The throwback pass to Keith Humphrey caught Orhian Johnson out of position, then rendered him reaching for Humphrey’s flag instead of trying to make the tackle. Travis Howard had a shot at him, but he seemed surprised that Humphrey didn’t run into his waiting arms as if he’d been waiting for Travis all his life to come tackle him.
Christian Bryant gave a gallant effort (and by gallant I mean pathetic) with his shoulder bump that did nothing more than push Humphrey back into Howard who, again, seemed surprised that the ball-carrier simply didn’t take a knee at that point. Enter Etienne Sabino, who tries to rip the ball out of Humphrey’s arms to no avail. In the fray, we see Nate Williams get in on the act, but the other Buckeye defenders seem to be holding Humphrey up instead of bringing him down, so they all go for a ride into the end zone.
What should have been stopped for an 8-yard gain turned into a 29-yard touchdown that should have left this group nothing short of embarrassed. A group that seemingly possesses very little shame or humility.
Whenever I see Doran Grant in the game, I see good things, yet he can’t seem to steal a starting job. Outside of receivers running free in the zones, and the pathetic tackling from the DBs, the defense overall performed pretty well. They stood tall against a quality opponent and they put the clamps on a top-tier running back.
The Bucks held the Spartans to only one trip into the end zone and only 16 points total. When the game was in question, they got a necessary stop at the 4-minute mark giving the ball back to the offense. Well done on that merit alone.
Overall I want to grade the defense at an A- or B+, but the secondary play really bothers me. They kept drives alive for the Spartans with penalties, looked lost at times and the tackling remains abysmal from that unit. I’ve got half a mind to make the grade lower, but that wouldn’t be fair to John-John, Nate, Garrett, Etienne, Ryan and Storm … a group of guys who really came to play on Saturday.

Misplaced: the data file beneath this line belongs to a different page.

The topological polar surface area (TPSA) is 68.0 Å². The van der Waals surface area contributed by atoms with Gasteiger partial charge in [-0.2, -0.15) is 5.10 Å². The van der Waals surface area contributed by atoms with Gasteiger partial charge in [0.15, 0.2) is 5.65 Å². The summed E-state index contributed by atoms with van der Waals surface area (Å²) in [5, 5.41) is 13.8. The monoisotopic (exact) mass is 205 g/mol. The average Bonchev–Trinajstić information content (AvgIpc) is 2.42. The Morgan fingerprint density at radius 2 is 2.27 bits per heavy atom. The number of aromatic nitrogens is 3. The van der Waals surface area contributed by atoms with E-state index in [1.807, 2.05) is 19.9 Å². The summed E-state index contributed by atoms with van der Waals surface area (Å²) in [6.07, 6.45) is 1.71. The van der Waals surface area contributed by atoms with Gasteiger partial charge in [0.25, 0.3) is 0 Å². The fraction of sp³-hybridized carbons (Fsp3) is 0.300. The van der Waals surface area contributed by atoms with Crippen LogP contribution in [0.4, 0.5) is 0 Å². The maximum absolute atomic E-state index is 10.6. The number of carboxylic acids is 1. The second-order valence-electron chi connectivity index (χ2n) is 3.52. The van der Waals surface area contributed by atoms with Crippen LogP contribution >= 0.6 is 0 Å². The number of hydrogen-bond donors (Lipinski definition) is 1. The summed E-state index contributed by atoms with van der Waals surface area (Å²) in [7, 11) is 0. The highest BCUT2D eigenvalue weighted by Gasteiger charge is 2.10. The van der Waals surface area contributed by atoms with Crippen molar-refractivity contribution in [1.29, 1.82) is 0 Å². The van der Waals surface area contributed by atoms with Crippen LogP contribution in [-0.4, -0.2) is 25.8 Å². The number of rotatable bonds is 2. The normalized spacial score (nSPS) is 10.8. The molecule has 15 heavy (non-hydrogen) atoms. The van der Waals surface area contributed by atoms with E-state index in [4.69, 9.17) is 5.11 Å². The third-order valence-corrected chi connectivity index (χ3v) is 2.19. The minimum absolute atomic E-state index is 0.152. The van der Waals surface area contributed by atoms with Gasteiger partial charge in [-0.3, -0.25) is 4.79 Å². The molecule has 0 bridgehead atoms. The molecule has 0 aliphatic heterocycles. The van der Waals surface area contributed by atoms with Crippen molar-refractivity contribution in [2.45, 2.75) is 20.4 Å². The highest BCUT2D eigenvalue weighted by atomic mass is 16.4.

The defense gets a B- from me in this game.
OHIO STATE SPECIAL TEAMS
This unit is sort of up and down in my opinion. More up than down though. The tackling on some kick-offs is poor at times, but they haven’t been gashed yet.
The highlight of the day was Brad Roby’s blocked punt. The effort he gave on that play was high-level. He was literally falling to the ground as he extended his arm at the last moment when he got every bit of that ball. Too bad the offense couldn’t capitalize on the short field, but kudos to the punt block team anyway. Blocked punts don’t happen very often at all.
Carlos Hyde got a silly penalty when he hit the kid in the head area, presumably trying to jar the ball loose. Somebody ought to tell Carlos it works better when you put your hat on the ball, which is in the runner’s hands, not on top of his head. Hyde’s speed and aggression undoubtedly earned him a spot on the unit, but proper technique will go a long ways too.
The specials made FGs, blocked a punt, coverage teams didn’t get gashed, while the return teams are still looking for that guy who can make it go. I give the specials a B+
Extra Points to Ponder
Nega props to the Michigan State training/coaching staff for keeping William Gholston in the game after getting his “wind knocked out.” I’m no medical doctor, but I have played and watched a lot of football in my 42 years on this earth, and never have I seen a player lay motionless on the football after having his “wind knocked out.”
In this day and age of being overly cautious with regards to head injuries and concussions, the Spartan staff took us back to a Mesozoic era of thinking. There is very little doubt in my mind that kid was unconscious as he lay on the ground, yet they trotted him right back out there to continue playing in hopes of winning a football game. I’m all for playing hurt and playing through pain, but that was an egregious show of carelessness and lack of concern for that young man’s safety.